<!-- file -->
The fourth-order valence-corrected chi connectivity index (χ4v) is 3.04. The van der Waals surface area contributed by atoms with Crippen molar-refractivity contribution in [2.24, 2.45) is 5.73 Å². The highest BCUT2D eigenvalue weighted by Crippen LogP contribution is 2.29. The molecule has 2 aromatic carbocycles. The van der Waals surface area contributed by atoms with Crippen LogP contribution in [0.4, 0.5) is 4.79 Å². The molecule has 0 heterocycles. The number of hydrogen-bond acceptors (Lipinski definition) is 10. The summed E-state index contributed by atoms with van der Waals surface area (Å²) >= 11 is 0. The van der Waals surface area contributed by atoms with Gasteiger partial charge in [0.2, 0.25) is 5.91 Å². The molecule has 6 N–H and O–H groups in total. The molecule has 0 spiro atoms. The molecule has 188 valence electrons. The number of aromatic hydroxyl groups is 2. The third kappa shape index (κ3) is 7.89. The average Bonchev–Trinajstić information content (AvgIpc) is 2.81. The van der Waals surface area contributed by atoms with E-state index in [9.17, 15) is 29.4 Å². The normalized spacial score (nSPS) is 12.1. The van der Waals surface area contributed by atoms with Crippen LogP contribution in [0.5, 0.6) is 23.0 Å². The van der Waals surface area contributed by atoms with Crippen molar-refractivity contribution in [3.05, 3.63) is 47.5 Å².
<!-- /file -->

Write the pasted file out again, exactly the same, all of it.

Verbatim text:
The fourth-order valence-corrected chi connectivity index (χ4v) is 3.04. The van der Waals surface area contributed by atoms with Crippen molar-refractivity contribution in [2.24, 2.45) is 5.73 Å². The highest BCUT2D eigenvalue weighted by Crippen LogP contribution is 2.29. The molecule has 2 aromatic carbocycles. The van der Waals surface area contributed by atoms with Crippen LogP contribution in [0.4, 0.5) is 4.79 Å². The molecule has 0 heterocycles. The number of hydrogen-bond acceptors (Lipinski definition) is 10. The summed E-state index contributed by atoms with van der Waals surface area (Å²) >= 11 is 0. The van der Waals surface area contributed by atoms with Gasteiger partial charge in [0.2, 0.25) is 5.91 Å². The molecule has 6 N–H and O–H groups in total. The molecule has 0 spiro atoms. The molecule has 188 valence electrons. The number of aromatic hydroxyl groups is 2. The third kappa shape index (κ3) is 7.89. The average Bonchev–Trinajstić information content (AvgIpc) is 2.81. The van der Waals surface area contributed by atoms with E-state index in [9.17, 15) is 29.4 Å². The normalized spacial score (nSPS) is 12.1. The van der Waals surface area contributed by atoms with Crippen LogP contribution in [0.5, 0.6) is 23.0 Å². The van der Waals surface area contributed by atoms with Crippen molar-refractivity contribution in [3.05, 3.63) is 47.5 Å².